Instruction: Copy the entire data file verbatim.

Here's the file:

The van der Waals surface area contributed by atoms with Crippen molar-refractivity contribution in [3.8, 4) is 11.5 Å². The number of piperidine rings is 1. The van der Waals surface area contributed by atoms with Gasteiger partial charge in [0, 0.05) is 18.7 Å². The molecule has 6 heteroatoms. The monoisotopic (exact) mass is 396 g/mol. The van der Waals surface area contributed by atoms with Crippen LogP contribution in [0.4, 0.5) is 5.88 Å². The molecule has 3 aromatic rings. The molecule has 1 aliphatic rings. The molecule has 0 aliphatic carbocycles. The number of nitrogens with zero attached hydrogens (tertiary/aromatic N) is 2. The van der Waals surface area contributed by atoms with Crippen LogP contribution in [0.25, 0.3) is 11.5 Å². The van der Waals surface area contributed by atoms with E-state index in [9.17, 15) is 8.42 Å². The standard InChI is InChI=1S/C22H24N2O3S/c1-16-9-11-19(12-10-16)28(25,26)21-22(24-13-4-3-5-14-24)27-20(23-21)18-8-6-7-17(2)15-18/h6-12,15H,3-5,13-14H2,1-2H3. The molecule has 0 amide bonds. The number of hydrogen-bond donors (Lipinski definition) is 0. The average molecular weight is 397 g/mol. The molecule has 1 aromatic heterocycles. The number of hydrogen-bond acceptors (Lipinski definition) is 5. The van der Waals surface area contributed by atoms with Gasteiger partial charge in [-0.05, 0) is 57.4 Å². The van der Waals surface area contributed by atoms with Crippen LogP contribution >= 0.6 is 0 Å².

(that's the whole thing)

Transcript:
The van der Waals surface area contributed by atoms with Crippen molar-refractivity contribution in [3.8, 4) is 11.5 Å². The number of piperidine rings is 1. The van der Waals surface area contributed by atoms with Gasteiger partial charge in [0, 0.05) is 18.7 Å². The molecule has 6 heteroatoms. The monoisotopic (exact) mass is 396 g/mol. The van der Waals surface area contributed by atoms with Crippen LogP contribution in [0.4, 0.5) is 5.88 Å². The molecule has 3 aromatic rings. The molecule has 1 aliphatic rings. The molecule has 0 aliphatic carbocycles. The number of nitrogens with zero attached hydrogens (tertiary/aromatic N) is 2. The van der Waals surface area contributed by atoms with Crippen LogP contribution in [0.25, 0.3) is 11.5 Å². The van der Waals surface area contributed by atoms with E-state index in [9.17, 15) is 8.42 Å². The standard InChI is InChI=1S/C22H24N2O3S/c1-16-9-11-19(12-10-16)28(25,26)21-22(24-13-4-3-5-14-24)27-20(23-21)18-8-6-7-17(2)15-18/h6-12,15H,3-5,13-14H2,1-2H3. The molecule has 0 amide bonds. The number of hydrogen-bond donors (Lipinski definition) is 0. The average molecular weight is 397 g/mol. The molecule has 1 aromatic heterocycles. The number of hydrogen-bond acceptors (Lipinski definition) is 5. The van der Waals surface area contributed by atoms with Gasteiger partial charge in [-0.05, 0) is 57.4 Å². The van der Waals surface area contributed by atoms with Crippen LogP contribution >= 0.6 is 0 Å².